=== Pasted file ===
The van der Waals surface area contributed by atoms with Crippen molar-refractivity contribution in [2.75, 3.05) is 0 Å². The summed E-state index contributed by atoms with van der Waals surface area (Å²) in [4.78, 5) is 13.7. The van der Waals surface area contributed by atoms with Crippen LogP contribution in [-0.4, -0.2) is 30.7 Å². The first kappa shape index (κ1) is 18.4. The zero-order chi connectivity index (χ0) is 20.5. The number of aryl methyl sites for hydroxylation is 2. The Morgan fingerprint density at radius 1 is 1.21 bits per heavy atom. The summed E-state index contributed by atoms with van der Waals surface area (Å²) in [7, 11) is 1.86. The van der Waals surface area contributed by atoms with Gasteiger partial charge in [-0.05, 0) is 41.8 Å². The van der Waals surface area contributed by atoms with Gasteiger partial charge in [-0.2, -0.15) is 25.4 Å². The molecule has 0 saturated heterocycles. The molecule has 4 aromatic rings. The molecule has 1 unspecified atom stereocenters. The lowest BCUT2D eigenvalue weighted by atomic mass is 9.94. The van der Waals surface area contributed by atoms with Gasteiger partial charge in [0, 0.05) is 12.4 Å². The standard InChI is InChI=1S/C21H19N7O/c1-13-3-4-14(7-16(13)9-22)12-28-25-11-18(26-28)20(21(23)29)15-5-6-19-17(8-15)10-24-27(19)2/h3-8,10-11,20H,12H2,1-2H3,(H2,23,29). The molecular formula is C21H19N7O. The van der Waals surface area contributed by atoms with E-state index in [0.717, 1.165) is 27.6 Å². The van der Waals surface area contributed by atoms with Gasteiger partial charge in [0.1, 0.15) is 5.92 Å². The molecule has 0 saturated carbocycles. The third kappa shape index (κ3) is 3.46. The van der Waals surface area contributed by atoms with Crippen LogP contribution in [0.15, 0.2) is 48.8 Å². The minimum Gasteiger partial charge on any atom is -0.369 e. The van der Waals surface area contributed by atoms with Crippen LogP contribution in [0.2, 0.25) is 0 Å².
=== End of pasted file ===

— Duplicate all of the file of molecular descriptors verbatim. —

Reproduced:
The van der Waals surface area contributed by atoms with Crippen molar-refractivity contribution in [2.75, 3.05) is 0 Å². The summed E-state index contributed by atoms with van der Waals surface area (Å²) in [4.78, 5) is 13.7. The van der Waals surface area contributed by atoms with Crippen LogP contribution in [-0.4, -0.2) is 30.7 Å². The first kappa shape index (κ1) is 18.4. The zero-order chi connectivity index (χ0) is 20.5. The number of aryl methyl sites for hydroxylation is 2. The Morgan fingerprint density at radius 1 is 1.21 bits per heavy atom. The summed E-state index contributed by atoms with van der Waals surface area (Å²) in [7, 11) is 1.86. The van der Waals surface area contributed by atoms with Gasteiger partial charge in [-0.05, 0) is 41.8 Å². The van der Waals surface area contributed by atoms with Gasteiger partial charge in [-0.2, -0.15) is 25.4 Å². The molecule has 0 saturated heterocycles. The molecule has 4 aromatic rings. The molecule has 1 unspecified atom stereocenters. The lowest BCUT2D eigenvalue weighted by atomic mass is 9.94. The van der Waals surface area contributed by atoms with Gasteiger partial charge in [0, 0.05) is 12.4 Å². The standard InChI is InChI=1S/C21H19N7O/c1-13-3-4-14(7-16(13)9-22)12-28-25-11-18(26-28)20(21(23)29)15-5-6-19-17(8-15)10-24-27(19)2/h3-8,10-11,20H,12H2,1-2H3,(H2,23,29). The molecular formula is C21H19N7O. The van der Waals surface area contributed by atoms with E-state index in [0.717, 1.165) is 27.6 Å². The van der Waals surface area contributed by atoms with Gasteiger partial charge in [0.1, 0.15) is 5.92 Å². The molecule has 0 saturated carbocycles. The third kappa shape index (κ3) is 3.46. The van der Waals surface area contributed by atoms with Crippen LogP contribution in [0.15, 0.2) is 48.8 Å². The minimum Gasteiger partial charge on any atom is -0.369 e. The van der Waals surface area contributed by atoms with Crippen LogP contribution in [0.2, 0.25) is 0 Å².